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Helicopter Boys

True tales of operators of military and civilian rotorcraft

 

Richard Pike

 

Grub Street,  June 2018

Richard Pike is the author of previous Boys titles covering the Phantom, Hunter  and the Lightning. Readers will not therefore be surprised in the continuity of his style. Unlike other Boys authors he tends to re-write other contributors’ efforts in his own, occasionally verbose and florid, style.  I prefer the originals!

 

Those familiar with the rotary world will know that there are legions of examples of amazing skill and bravery of helicopter crews (and not just the front seaters), particularly in rescue missions. Pike has collected quite a few, many of which are maritime rescues or connected with North Sea oil work. It is chilling to be reminded of the Piper Alpha disaster, for example.  There is a welcome couple of contributions from a Pakistani pilot.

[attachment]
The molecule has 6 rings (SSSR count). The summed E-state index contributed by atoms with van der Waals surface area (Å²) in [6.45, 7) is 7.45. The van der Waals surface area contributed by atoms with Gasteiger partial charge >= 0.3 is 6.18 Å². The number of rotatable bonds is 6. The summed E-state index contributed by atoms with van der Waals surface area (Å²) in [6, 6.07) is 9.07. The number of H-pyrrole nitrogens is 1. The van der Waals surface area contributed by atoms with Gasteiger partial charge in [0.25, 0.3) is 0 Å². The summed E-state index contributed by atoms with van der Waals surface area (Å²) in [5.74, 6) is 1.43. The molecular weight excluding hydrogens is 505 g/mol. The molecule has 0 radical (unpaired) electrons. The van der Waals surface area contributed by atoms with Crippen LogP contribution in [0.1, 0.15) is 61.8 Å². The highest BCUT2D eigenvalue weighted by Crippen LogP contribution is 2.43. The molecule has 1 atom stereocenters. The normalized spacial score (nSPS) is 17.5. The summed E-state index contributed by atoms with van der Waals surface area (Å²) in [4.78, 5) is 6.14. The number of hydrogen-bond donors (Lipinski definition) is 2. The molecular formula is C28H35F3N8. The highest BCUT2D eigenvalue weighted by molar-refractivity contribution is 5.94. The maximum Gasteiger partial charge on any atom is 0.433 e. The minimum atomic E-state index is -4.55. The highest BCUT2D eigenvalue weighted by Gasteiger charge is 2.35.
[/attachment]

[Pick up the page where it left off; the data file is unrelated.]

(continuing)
This volume is notable for what it does not cover, as much as its contents. The helicopter really came of age as a tool of war in Vietnam, yet there is precious little reference to that conflict. Also it became an essential method of surveillance and troop transport in Ulster. Yet, despite the fact that there must be hordes of ex-AAC veterans who could rhapsodise about their time over bandit country (and there are some great stories to be told), that conflict is not mentioned at all. Indeed the contents of this book seem over-weighted to Pike’s post military work in the rotary world.

 

Overall a bit of a missed opportunity.